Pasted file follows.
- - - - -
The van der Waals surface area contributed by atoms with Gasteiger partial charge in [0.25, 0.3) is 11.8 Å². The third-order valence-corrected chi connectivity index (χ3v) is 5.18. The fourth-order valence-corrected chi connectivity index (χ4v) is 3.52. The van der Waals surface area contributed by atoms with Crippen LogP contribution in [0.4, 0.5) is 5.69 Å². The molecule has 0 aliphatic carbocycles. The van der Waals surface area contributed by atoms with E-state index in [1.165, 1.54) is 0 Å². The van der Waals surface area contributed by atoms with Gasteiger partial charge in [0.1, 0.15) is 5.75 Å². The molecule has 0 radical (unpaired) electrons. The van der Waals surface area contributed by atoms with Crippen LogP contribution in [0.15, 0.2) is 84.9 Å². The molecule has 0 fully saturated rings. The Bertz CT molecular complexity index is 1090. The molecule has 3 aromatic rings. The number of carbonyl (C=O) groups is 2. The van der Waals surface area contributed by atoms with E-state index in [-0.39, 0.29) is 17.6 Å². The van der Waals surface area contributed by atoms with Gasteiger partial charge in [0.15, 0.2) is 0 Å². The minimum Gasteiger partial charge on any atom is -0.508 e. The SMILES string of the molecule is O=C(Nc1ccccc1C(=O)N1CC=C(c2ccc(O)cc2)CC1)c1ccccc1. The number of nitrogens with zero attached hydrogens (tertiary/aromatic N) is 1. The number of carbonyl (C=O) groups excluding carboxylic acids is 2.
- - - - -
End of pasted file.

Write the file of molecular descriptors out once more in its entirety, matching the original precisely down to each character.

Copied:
The van der Waals surface area contributed by atoms with Gasteiger partial charge in [0.25, 0.3) is 11.8 Å². The third-order valence-corrected chi connectivity index (χ3v) is 5.18. The fourth-order valence-corrected chi connectivity index (χ4v) is 3.52. The van der Waals surface area contributed by atoms with Crippen LogP contribution in [0.4, 0.5) is 5.69 Å². The molecule has 0 aliphatic carbocycles. The van der Waals surface area contributed by atoms with E-state index in [1.165, 1.54) is 0 Å². The van der Waals surface area contributed by atoms with Gasteiger partial charge in [0.1, 0.15) is 5.75 Å². The molecule has 0 radical (unpaired) electrons. The van der Waals surface area contributed by atoms with Crippen LogP contribution in [0.15, 0.2) is 84.9 Å². The molecule has 0 fully saturated rings. The Bertz CT molecular complexity index is 1090. The molecule has 3 aromatic rings. The number of carbonyl (C=O) groups is 2. The van der Waals surface area contributed by atoms with E-state index in [-0.39, 0.29) is 17.6 Å². The van der Waals surface area contributed by atoms with Gasteiger partial charge in [0.15, 0.2) is 0 Å². The minimum Gasteiger partial charge on any atom is -0.508 e. The SMILES string of the molecule is O=C(Nc1ccccc1C(=O)N1CC=C(c2ccc(O)cc2)CC1)c1ccccc1. The number of nitrogens with zero attached hydrogens (tertiary/aromatic N) is 1. The number of carbonyl (C=O) groups excluding carboxylic acids is 2.